For breakfast, we decided to go to this place we'd seen while walking to and from that Italian restaurant so many times. It's called Meldy's, and it did not disappoint. They had these things called Fry Jacks which were to die for. I had huevos rancheros that day. Remember that. It will come up later. Come up. Get it? No, you won't get it. Yet.
Then we got ready for our guided snorkeling tour. I'm sooooooooooo glad we did this. It truly ended up being THE highlight of our trip for me. There is a coral reef about one mile east of Key Caulker, and our guide took us in a speedboat out there and attached it to a floating anchor ball thingey. I'm pretty sure that's its official term.
We made three different stops. I can't remember the name of the first stop, but it was really spectacular. It was so fun to see all the different coral. The water was clear out there - not silty like near the island. And there were gorgeous, colorful fish, like you see in aquariums.
Our tour guide was really knowledgeable about all of the different kinds of coral. He would dive down, point at something, and then come up and tell us what the name of that coral was, what it does, etc. I particularly remember the fire coral, which will really, really hurt you if you touch it, the brain coral, which literally looks like a brain, and the fan coral, which was purple and so gorgeous.
Our guide was so funny. He'd grab a few sardines, then tuck them in his shirt and hold them inside of it while he swam. Then, when the area was right, or he wanted us to see a particular kind of fish, he'd take them out of his shirt and pull them apart to chum the water, and the fish would swim all around us, snatching up bites of sardine.
At one point in this first area, he dove clear to the sea floor - about 30 feet - and brought up an empty conch shell. He stuffed it full of sardines, then held the conch shell under the water and knocked on it really hard a few times. We had no idea what he was doing, but we watched and waited. Up from his hiding place in the coral slithered this huge moray eel. He had been trained to come and eat out of this conch shell!! So he gobbled up the sardines, and then swam around all of us, trying to figure out if any of us had any food. We all held as still as we could, which was hard, because the current was crazy strong. The ocean was extremely rough that day. I think he was attracted to Ben's bright floral shorts, because he kept looking around at them. And then he looked all around Ben's camera. Ben caught it all on tape, and I'm so glad, because it was SO COOL:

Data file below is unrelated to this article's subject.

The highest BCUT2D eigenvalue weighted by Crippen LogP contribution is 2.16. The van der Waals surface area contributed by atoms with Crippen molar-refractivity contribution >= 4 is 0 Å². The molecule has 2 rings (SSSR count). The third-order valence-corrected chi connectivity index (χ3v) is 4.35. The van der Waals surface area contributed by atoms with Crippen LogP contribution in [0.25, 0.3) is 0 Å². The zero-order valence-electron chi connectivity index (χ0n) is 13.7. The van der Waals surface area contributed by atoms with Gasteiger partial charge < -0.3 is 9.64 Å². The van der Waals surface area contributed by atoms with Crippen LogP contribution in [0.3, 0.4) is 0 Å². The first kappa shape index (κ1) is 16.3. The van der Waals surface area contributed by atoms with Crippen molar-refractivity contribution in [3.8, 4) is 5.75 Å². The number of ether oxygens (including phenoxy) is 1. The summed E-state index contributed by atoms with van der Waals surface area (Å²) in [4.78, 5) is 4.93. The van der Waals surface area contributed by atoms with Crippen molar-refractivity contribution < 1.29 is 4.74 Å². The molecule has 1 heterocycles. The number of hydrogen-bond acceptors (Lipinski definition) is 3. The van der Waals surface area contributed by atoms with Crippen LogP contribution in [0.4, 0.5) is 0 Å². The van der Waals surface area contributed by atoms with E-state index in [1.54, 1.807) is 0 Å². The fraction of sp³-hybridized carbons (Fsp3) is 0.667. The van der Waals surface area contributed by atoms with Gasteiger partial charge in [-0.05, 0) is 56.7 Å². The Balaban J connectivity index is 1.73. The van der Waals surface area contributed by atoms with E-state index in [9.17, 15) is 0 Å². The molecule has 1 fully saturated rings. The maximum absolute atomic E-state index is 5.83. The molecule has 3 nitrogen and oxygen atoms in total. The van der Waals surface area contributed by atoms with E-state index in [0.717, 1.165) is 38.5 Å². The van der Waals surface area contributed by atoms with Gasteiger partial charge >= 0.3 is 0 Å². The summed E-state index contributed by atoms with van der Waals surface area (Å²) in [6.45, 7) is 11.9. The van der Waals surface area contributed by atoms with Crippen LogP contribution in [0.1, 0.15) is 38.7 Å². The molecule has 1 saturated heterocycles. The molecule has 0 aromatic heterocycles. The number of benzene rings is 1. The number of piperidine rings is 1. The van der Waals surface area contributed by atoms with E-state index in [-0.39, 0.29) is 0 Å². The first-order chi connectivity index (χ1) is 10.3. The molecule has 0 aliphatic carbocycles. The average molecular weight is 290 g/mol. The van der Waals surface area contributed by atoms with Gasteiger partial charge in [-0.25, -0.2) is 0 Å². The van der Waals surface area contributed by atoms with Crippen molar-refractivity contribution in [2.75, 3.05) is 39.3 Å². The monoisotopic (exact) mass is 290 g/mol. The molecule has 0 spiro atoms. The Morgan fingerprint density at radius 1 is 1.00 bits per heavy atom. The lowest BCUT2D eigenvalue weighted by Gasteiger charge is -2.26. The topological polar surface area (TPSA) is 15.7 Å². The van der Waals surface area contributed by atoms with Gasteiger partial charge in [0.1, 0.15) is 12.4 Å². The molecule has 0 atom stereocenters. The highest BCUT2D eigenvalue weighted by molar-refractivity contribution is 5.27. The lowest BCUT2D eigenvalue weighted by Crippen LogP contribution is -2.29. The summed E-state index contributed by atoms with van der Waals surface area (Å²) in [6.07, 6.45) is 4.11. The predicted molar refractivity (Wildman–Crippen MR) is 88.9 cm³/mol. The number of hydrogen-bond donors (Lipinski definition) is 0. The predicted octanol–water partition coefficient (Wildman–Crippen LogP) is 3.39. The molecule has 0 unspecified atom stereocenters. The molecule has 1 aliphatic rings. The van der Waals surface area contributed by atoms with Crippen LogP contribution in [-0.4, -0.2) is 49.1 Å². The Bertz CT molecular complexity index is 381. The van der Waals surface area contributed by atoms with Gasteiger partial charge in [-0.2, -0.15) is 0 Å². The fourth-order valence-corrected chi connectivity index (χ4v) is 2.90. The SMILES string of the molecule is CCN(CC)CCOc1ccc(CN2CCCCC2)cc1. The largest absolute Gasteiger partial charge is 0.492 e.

I had taken a dramamine that morning, but apparently the power of the sea overwhelmed the power of the medicine, because I got extremely seasick out there in the water. Right after the moray eel slithered back down to his home, I barfed up my huevos rancheros. Now do you get the "come up" joke? Haha! I felt badly holding up the group, and Ben kept saying, "Barf while you're swimming backward!" And I just glared at him and kept upchucking. I'm sorry - I'm incapable of movement while I'm barfing. Or talking. I can't do much of that. I'm pretty sure I'm not the only one. The guide came swimming back to me and asked if I was okay, and I said, "Well, now I am. Sorry, I get motion sickness sometimes. But I feel better now."
A picture of Ben and I right after I barfed. My smile is absolutely forced: